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Environmental equity in a sunbelt city: the spatial distribution of toxic hazards in Phoenix, Arizona

Citation: Global Environmental Change Part B: Environmental Hazards, 2000, 2, 1, 11-24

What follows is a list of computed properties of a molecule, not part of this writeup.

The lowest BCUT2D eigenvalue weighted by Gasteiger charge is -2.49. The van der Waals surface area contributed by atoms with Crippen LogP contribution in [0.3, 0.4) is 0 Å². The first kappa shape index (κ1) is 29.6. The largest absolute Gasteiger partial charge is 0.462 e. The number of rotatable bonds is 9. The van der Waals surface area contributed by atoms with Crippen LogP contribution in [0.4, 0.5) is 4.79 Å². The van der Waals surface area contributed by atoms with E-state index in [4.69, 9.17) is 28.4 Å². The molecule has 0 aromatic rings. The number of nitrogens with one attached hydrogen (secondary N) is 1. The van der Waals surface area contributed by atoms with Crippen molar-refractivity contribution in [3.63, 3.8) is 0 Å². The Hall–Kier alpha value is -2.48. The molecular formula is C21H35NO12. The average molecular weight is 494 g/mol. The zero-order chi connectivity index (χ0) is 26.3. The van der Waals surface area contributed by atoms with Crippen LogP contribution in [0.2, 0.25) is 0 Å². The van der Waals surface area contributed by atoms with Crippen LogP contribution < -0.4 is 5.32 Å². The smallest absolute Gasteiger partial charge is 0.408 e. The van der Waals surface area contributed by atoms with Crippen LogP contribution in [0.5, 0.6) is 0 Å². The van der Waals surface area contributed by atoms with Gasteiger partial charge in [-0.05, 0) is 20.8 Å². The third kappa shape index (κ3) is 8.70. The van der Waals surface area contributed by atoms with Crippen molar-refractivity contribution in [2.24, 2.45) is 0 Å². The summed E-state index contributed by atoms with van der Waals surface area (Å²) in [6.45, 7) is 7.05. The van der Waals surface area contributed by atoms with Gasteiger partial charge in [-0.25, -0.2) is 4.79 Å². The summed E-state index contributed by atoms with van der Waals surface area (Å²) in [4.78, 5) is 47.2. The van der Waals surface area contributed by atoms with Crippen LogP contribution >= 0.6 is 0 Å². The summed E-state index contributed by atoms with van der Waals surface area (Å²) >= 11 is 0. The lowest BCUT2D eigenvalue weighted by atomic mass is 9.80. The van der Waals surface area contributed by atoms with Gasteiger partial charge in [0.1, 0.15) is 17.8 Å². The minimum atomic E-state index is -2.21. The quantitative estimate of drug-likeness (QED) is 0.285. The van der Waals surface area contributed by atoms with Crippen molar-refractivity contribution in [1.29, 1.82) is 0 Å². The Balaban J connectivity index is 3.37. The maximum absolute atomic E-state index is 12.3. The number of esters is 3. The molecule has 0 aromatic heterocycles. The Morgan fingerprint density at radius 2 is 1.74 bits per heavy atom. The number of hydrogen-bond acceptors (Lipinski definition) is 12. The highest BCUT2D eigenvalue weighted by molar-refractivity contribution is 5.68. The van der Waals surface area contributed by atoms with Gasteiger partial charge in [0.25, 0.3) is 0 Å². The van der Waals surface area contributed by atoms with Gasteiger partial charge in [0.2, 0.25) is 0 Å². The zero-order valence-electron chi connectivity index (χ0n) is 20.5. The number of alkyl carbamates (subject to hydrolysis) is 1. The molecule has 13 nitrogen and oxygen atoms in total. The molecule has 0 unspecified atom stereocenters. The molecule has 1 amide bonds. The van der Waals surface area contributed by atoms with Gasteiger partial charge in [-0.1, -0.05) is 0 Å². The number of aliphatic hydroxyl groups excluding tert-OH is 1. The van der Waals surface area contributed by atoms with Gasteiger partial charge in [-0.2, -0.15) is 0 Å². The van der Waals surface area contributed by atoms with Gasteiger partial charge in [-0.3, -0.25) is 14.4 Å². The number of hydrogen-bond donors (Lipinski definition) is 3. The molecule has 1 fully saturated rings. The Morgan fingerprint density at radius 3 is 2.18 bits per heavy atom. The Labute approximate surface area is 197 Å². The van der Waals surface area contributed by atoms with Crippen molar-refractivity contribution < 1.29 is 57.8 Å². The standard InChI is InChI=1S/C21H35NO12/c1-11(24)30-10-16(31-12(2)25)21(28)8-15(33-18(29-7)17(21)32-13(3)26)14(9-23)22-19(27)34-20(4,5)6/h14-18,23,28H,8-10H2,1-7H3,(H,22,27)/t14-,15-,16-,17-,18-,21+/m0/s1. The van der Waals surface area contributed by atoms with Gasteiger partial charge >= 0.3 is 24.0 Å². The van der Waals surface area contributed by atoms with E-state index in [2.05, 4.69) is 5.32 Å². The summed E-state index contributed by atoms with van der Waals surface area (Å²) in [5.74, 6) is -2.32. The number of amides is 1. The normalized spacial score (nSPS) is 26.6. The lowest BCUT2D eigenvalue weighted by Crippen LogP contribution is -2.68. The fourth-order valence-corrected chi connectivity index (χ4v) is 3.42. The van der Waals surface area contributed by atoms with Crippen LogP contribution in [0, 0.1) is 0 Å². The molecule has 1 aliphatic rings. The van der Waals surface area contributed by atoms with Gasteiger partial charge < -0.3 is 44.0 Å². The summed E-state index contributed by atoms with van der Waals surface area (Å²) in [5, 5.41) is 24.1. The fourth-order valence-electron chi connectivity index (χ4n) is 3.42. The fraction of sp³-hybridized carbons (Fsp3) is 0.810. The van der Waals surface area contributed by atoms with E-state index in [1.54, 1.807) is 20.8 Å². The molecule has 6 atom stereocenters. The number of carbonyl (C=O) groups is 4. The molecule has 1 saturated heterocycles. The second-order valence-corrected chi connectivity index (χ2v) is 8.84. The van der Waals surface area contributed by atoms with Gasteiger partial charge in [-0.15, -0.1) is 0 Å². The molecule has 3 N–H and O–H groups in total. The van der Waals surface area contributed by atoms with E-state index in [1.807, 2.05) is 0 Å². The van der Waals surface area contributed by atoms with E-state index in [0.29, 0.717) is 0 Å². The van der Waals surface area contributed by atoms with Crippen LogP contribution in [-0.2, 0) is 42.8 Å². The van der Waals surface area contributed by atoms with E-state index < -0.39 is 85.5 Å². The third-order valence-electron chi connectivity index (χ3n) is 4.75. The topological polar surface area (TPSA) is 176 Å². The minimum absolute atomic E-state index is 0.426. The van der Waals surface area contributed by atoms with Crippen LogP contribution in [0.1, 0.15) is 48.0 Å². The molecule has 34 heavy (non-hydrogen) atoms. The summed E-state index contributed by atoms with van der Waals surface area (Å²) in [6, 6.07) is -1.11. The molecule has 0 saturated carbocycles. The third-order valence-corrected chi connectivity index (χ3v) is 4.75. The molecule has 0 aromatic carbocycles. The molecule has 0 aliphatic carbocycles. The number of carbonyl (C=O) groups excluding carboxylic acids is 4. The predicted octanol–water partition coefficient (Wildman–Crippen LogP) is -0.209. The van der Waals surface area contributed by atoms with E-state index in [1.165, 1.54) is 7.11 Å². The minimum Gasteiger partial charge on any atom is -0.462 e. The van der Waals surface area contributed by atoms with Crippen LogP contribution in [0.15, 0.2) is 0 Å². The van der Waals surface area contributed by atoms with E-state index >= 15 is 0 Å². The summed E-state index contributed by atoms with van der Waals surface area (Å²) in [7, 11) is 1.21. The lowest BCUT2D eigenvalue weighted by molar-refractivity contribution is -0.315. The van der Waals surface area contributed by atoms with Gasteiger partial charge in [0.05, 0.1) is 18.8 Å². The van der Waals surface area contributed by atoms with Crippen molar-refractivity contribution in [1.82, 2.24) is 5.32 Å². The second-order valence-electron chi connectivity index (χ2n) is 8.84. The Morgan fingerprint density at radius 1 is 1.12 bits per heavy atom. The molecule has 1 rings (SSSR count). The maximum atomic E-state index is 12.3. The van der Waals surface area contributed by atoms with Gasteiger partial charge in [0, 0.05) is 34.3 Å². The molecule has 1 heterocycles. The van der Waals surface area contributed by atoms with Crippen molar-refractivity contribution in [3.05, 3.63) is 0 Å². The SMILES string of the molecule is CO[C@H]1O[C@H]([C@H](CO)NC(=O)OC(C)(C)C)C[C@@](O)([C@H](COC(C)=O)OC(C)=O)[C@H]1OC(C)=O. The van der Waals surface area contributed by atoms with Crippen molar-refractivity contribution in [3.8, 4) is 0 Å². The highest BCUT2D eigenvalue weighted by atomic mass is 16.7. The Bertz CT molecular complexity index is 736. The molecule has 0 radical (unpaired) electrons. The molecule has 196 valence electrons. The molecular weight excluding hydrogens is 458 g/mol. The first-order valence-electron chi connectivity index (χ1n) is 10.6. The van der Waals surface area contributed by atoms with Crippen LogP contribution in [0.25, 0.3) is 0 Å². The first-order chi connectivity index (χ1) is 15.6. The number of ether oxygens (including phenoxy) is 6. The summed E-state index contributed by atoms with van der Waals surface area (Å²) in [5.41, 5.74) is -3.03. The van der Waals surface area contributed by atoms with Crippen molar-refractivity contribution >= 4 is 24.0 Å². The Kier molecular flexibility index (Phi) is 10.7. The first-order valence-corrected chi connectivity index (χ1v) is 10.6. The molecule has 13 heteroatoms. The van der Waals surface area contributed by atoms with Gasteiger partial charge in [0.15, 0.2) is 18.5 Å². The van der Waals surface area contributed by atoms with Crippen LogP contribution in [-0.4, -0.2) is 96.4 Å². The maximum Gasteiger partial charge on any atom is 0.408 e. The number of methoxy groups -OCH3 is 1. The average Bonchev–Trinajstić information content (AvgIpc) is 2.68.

This paper examines the spatial distributions of industrial facilities emitting toxic substances in the Phoenix, Arizona metropolitan region. The analysis relies on geographic information system mapping of hazardous facilities listed in the Environmental Protection Agency’s Toxic Release Inventory (TRI) to assess the spatial distribution of polluting industries in relation to the demographic composition of host neighborhoods. The research addresses four questions: (1) Are there differences between the socioeconomic characteristics of neighborhoods with and without polluting industrial facilities? (2) Is there a relationship between the volume of toxic chemicals released from industrial facilities and the socioeconomic characteristics of host neighborhoods? (3) Is there a relationship between the toxicity of the chemicals released from industrial facilities and the socioeconomic characteristics of those living in proximity? (4) Do alternative methods for determining the distribution of potentially affected populations produce different observed patterns of environmental inequities? The study concludes that there is a clear pattern of environmental inequity in Phoenix based on the location and volume of emissions of TRI facilities. Analysis of the toxicity of emissions found a more equal distribution of risk, reflecting the suburbanization of high-technology industries into predominantly white middle-class communities.

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